Uses and Benefits of Frankincense

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Uses and Benefits of Frankincense Are you using essential oils? There is a catch 22 when it comes to essential oils. This has kept me out of it for a very long time. You see, if you depend on them they are very hard to emulate. I was also unaware of how many of the …

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Frankincense And Myrrh: Modern-Days Uses For The Wise Men’s Gifts

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Frankincense And Myrrh: Modern-Day Uses For The Wise Men's GiftsMost of us are familiar with the gifts of gold, frankincense and myrrh that the wise men brought to young Jesus. However, have you ever thought about why the wise men might have brought those particular gifts in honor of Christ?

While the gift of gold was likely given to honor the divinity of Christ as Emmanuel (meaning “God with us”), there were likely physical, emotional and spiritual reasons why the wise men also brought frankincense and myrrh.

Today, we also can benefit from these oils.

Frankincense (Boswellia carterii)*

Frankincense essential oil is steam distilled from the gum resin of a tree. Traditionally, this resin was burned in religious ceremonies and was an ingredient in the holy incense burned as an offering to God. Frankincense is referenced more than 50 times in the Bible, and it was considered to be a holy oil in the Middle East.

Role of Frankincense in the Biblical Christmas Story

Frankincense And Myrrh: Modern-Day Uses For The Wise Men's Gifts

Image source: Holy Spirit Church

Because frankincense symbolized holiness and righteousness, during Biblical times, the gift of frankincense to Jesus symbolized His willingness to become a holy sacrifice for the sins of the world.

Health Benefits

Frankincense essential oil exhibits many potential health benefits for a variety of conditions, including allergies, asthma, coughs, diarrhea, headaches, scarring, ulcers, warts and wrinkles.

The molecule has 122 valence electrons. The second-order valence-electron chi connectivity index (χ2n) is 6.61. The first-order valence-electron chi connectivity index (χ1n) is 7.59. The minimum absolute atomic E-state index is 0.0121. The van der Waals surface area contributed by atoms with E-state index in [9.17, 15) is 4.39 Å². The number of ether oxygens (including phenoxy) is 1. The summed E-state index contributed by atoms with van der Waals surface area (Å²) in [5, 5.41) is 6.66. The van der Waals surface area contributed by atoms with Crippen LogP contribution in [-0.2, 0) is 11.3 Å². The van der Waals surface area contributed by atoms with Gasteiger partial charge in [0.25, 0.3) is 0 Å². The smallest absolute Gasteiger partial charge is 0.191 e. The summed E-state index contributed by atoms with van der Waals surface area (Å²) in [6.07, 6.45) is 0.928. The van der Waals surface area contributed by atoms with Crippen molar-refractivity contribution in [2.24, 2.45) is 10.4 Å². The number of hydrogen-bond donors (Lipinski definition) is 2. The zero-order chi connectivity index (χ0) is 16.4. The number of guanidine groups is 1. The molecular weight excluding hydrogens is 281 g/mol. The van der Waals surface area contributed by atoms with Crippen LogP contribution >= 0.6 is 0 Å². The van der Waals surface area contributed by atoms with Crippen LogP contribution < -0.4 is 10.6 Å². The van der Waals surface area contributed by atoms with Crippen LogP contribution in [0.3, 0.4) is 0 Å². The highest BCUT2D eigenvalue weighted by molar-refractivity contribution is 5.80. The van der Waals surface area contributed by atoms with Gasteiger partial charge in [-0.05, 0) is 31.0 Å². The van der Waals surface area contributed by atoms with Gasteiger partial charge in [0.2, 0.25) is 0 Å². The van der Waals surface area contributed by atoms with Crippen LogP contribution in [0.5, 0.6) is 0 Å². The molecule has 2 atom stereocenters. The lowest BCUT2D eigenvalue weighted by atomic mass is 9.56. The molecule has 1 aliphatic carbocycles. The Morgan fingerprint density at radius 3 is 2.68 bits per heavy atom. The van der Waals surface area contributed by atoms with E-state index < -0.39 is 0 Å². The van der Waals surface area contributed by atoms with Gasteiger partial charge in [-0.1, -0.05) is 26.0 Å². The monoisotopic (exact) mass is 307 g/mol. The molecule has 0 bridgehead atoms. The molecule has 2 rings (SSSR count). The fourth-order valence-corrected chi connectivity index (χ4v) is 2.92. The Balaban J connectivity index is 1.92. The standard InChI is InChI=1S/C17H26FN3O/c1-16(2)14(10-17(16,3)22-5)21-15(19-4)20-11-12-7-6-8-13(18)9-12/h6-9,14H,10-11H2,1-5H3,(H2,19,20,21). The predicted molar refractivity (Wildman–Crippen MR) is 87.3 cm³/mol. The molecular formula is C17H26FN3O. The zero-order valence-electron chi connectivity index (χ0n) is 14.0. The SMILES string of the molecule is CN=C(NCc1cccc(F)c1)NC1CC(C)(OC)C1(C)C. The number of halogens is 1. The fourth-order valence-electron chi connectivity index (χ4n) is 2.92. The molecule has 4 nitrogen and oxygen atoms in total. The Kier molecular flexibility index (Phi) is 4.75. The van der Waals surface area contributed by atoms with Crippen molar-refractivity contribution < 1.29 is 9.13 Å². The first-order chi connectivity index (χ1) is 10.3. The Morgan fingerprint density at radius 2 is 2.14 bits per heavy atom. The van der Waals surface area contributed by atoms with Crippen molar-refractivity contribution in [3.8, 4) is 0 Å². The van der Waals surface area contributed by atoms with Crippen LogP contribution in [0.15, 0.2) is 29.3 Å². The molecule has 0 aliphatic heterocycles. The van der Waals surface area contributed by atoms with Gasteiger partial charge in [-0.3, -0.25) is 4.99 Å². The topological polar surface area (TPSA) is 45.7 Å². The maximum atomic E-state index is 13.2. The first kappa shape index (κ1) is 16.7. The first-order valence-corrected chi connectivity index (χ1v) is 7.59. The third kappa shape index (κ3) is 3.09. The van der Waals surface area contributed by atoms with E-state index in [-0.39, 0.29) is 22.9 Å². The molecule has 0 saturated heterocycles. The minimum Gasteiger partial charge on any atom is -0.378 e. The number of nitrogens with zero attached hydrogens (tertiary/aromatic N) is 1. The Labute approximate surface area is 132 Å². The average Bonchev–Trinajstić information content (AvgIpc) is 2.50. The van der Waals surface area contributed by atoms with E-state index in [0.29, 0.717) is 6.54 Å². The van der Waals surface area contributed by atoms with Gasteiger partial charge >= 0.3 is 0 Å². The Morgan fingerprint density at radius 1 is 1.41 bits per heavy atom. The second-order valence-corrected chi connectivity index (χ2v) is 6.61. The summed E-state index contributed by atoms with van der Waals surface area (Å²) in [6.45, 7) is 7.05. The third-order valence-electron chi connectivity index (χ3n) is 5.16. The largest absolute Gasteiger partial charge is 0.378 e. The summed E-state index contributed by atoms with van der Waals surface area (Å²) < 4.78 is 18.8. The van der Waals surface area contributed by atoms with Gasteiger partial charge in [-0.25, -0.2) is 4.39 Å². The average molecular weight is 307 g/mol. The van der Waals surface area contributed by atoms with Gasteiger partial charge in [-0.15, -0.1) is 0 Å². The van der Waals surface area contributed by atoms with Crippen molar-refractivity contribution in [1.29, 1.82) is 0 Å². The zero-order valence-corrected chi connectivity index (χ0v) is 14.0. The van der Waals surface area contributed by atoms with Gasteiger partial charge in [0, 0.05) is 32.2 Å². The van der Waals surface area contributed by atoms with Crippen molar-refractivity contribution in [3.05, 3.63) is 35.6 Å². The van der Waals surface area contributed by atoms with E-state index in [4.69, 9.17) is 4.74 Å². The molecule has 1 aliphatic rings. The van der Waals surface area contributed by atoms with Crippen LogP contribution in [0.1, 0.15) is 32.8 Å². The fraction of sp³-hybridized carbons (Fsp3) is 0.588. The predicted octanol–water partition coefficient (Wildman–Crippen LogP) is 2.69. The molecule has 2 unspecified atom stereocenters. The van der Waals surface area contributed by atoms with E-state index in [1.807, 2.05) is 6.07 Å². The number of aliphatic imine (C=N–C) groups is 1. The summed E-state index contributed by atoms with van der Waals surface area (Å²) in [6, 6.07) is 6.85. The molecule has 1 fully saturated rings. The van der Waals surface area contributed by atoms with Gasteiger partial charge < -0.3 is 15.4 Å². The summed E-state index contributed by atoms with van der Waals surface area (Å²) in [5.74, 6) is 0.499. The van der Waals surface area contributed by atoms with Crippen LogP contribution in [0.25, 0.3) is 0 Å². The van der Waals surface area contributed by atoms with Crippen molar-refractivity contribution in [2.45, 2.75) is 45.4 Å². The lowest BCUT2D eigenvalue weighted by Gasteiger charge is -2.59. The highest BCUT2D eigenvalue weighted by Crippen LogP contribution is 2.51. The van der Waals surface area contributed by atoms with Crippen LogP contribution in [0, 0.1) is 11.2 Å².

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Frankincense may help to improve emotional balance, increase resistance to stress and tension, and may also help to improve one’s attitude. Frankincense also may help those with mild depression.

How to Use

Frankincense oil can be applied to the bottoms of the feet, directly applied to the area of concern, diffused in a diffuser, or taken internally as a dietary supplement (for those over the age of six years).

Sacred Frankincense (Boswellia sacra), found only in modern-day Oman, is considered by many to be the most highly valued variety of frankincense on Earth. Experts believe that this is likely the variety of frankincense that was given as a gift at Christ’s birth.

Biblical References to Frankincense

Exodus 30:34; Leviticus 2:1, 2, 15, 16; 5:11; 6:15; 24:7, Numbers 5:15; Matthew 2:11; and Revelation 18:13.

Myrrh Essential Oil (Commiphora myrrha)*

Historical Uses

In the ancient world, myrrh was highly prized as one of the most costly items in the world. Myrrh is extracted from a tree in the same fashion as frankincense. It was traditionally used as a spice, in religious rituals, for embalming applications, and for a number of health conditions such as leprosy.

The Role of Myrrh in the Christmas Story

Frankincense And Myrrh: Modern-Day Uses For The Wise Men's Gifts

Image source: Pixabay.com

In Biblical times, myrrh symbolized bitterness, suffering and affliction. As a gift for Jesus, it symbolized the fact that He would suffer greatly and would ultimately sacrifice His life to bring eternal life to a lost world.

Health Benefits